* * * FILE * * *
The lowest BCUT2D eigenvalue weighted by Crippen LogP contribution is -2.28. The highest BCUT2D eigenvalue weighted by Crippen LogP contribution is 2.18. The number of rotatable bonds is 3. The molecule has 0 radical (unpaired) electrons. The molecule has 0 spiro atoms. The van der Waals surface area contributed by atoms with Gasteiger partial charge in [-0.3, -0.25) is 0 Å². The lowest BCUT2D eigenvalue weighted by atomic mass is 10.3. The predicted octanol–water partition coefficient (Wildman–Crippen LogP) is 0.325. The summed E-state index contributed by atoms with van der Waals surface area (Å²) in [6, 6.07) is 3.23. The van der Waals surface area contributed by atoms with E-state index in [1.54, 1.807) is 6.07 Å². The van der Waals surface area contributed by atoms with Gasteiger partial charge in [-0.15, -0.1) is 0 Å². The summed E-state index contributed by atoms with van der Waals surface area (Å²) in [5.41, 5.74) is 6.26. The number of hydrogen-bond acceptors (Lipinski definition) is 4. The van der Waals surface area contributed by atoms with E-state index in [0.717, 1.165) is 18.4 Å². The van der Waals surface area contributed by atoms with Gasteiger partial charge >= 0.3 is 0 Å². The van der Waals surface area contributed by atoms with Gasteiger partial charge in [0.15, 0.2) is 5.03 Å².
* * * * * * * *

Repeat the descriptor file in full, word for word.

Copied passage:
The lowest BCUT2D eigenvalue weighted by Crippen LogP contribution is -2.28. The highest BCUT2D eigenvalue weighted by Crippen LogP contribution is 2.18. The number of rotatable bonds is 3. The molecule has 0 radical (unpaired) electrons. The molecule has 0 spiro atoms. The van der Waals surface area contributed by atoms with Gasteiger partial charge in [-0.3, -0.25) is 0 Å². The lowest BCUT2D eigenvalue weighted by atomic mass is 10.3. The predicted octanol–water partition coefficient (Wildman–Crippen LogP) is 0.325. The summed E-state index contributed by atoms with van der Waals surface area (Å²) in [6, 6.07) is 3.23. The van der Waals surface area contributed by atoms with E-state index in [1.54, 1.807) is 6.07 Å². The van der Waals surface area contributed by atoms with Gasteiger partial charge in [-0.15, -0.1) is 0 Å². The summed E-state index contributed by atoms with van der Waals surface area (Å²) in [5.41, 5.74) is 6.26. The number of hydrogen-bond acceptors (Lipinski definition) is 4. The van der Waals surface area contributed by atoms with E-state index in [0.717, 1.165) is 18.4 Å². The van der Waals surface area contributed by atoms with Gasteiger partial charge >= 0.3 is 0 Å². The van der Waals surface area contributed by atoms with Gasteiger partial charge in [0.15, 0.2) is 5.03 Å².